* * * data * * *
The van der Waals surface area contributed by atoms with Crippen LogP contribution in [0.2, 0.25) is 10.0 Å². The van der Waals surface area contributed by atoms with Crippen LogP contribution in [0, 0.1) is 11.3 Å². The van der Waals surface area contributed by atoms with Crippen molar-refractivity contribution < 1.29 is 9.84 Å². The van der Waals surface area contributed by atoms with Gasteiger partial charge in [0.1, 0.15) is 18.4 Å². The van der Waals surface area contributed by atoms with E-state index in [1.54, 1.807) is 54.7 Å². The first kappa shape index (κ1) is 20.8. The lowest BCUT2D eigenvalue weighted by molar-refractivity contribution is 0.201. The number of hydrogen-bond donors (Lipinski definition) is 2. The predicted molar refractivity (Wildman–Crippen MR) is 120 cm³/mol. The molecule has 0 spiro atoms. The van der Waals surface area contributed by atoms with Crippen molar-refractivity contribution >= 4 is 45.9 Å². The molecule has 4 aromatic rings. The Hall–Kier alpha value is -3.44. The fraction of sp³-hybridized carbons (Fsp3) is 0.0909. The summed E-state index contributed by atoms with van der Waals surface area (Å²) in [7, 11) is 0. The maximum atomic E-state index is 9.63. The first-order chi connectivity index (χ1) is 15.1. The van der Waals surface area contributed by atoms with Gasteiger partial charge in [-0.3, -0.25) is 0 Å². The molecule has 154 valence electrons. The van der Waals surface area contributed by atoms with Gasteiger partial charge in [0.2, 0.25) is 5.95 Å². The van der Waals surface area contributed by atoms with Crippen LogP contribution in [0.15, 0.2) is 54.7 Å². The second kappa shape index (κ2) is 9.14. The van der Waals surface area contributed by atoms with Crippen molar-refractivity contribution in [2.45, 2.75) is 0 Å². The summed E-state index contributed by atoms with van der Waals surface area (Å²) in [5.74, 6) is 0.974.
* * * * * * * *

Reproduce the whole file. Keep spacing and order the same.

The van der Waals surface area contributed by atoms with Crippen LogP contribution in [0.2, 0.25) is 10.0 Å². The van der Waals surface area contributed by atoms with Crippen LogP contribution in [0, 0.1) is 11.3 Å². The van der Waals surface area contributed by atoms with Crippen molar-refractivity contribution < 1.29 is 9.84 Å². The van der Waals surface area contributed by atoms with Gasteiger partial charge in [0.1, 0.15) is 18.4 Å². The van der Waals surface area contributed by atoms with E-state index in [1.54, 1.807) is 54.7 Å². The first kappa shape index (κ1) is 20.8. The lowest BCUT2D eigenvalue weighted by molar-refractivity contribution is 0.201. The number of hydrogen-bond donors (Lipinski definition) is 2. The predicted molar refractivity (Wildman–Crippen MR) is 120 cm³/mol. The molecule has 0 spiro atoms. The van der Waals surface area contributed by atoms with Crippen molar-refractivity contribution >= 4 is 45.9 Å². The molecule has 4 aromatic rings. The Hall–Kier alpha value is -3.44. The fraction of sp³-hybridized carbons (Fsp3) is 0.0909. The summed E-state index contributed by atoms with van der Waals surface area (Å²) in [7, 11) is 0. The maximum atomic E-state index is 9.63. The first-order chi connectivity index (χ1) is 15.1. The van der Waals surface area contributed by atoms with Gasteiger partial charge in [-0.3, -0.25) is 0 Å². The molecule has 154 valence electrons. The van der Waals surface area contributed by atoms with Gasteiger partial charge in [0.2, 0.25) is 5.95 Å². The van der Waals surface area contributed by atoms with Crippen LogP contribution in [0.15, 0.2) is 54.7 Å². The second kappa shape index (κ2) is 9.14. The van der Waals surface area contributed by atoms with Crippen molar-refractivity contribution in [2.45, 2.75) is 0 Å². The summed E-state index contributed by atoms with van der Waals surface area (Å²) in [5.74, 6) is 0.974.